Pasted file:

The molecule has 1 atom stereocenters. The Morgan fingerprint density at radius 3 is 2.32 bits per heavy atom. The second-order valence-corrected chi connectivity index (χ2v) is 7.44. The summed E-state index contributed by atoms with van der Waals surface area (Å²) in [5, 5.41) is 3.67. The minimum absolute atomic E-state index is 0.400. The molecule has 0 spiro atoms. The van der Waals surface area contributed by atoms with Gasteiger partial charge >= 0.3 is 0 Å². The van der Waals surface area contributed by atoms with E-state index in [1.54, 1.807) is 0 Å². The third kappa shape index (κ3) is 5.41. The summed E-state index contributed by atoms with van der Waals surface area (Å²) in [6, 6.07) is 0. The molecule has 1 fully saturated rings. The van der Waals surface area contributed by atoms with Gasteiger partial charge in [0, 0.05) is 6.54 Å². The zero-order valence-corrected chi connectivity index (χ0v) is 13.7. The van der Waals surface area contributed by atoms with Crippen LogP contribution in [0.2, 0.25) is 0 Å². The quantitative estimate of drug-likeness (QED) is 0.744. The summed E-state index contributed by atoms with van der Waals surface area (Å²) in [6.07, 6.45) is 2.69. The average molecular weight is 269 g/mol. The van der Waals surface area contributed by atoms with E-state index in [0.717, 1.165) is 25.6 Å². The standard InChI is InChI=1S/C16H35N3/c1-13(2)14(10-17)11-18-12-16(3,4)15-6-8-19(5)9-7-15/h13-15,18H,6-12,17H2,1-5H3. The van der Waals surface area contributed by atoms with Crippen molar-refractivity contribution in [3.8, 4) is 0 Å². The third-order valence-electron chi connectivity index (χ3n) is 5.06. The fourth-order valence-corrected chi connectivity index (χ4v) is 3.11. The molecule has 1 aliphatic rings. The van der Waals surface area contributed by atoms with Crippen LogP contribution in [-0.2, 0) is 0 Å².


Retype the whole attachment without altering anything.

The molecule has 1 atom stereocenters. The Morgan fingerprint density at radius 3 is 2.32 bits per heavy atom. The second-order valence-corrected chi connectivity index (χ2v) is 7.44. The summed E-state index contributed by atoms with van der Waals surface area (Å²) in [5, 5.41) is 3.67. The minimum absolute atomic E-state index is 0.400. The molecule has 0 spiro atoms. The van der Waals surface area contributed by atoms with Gasteiger partial charge >= 0.3 is 0 Å². The van der Waals surface area contributed by atoms with E-state index in [1.54, 1.807) is 0 Å². The third kappa shape index (κ3) is 5.41. The summed E-state index contributed by atoms with van der Waals surface area (Å²) in [6, 6.07) is 0. The molecule has 1 fully saturated rings. The van der Waals surface area contributed by atoms with Gasteiger partial charge in [0, 0.05) is 6.54 Å². The zero-order valence-corrected chi connectivity index (χ0v) is 13.7. The van der Waals surface area contributed by atoms with Crippen LogP contribution in [0.2, 0.25) is 0 Å². The quantitative estimate of drug-likeness (QED) is 0.744. The summed E-state index contributed by atoms with van der Waals surface area (Å²) in [6.07, 6.45) is 2.69. The average molecular weight is 269 g/mol. The van der Waals surface area contributed by atoms with E-state index in [0.717, 1.165) is 25.6 Å². The standard InChI is InChI=1S/C16H35N3/c1-13(2)14(10-17)11-18-12-16(3,4)15-6-8-19(5)9-7-15/h13-15,18H,6-12,17H2,1-5H3. The van der Waals surface area contributed by atoms with Crippen molar-refractivity contribution in [3.8, 4) is 0 Å². The third-order valence-electron chi connectivity index (χ3n) is 5.06. The fourth-order valence-corrected chi connectivity index (χ4v) is 3.11. The molecule has 1 aliphatic rings. The van der Waals surface area contributed by atoms with Crippen LogP contribution in [-0.2, 0) is 0 Å².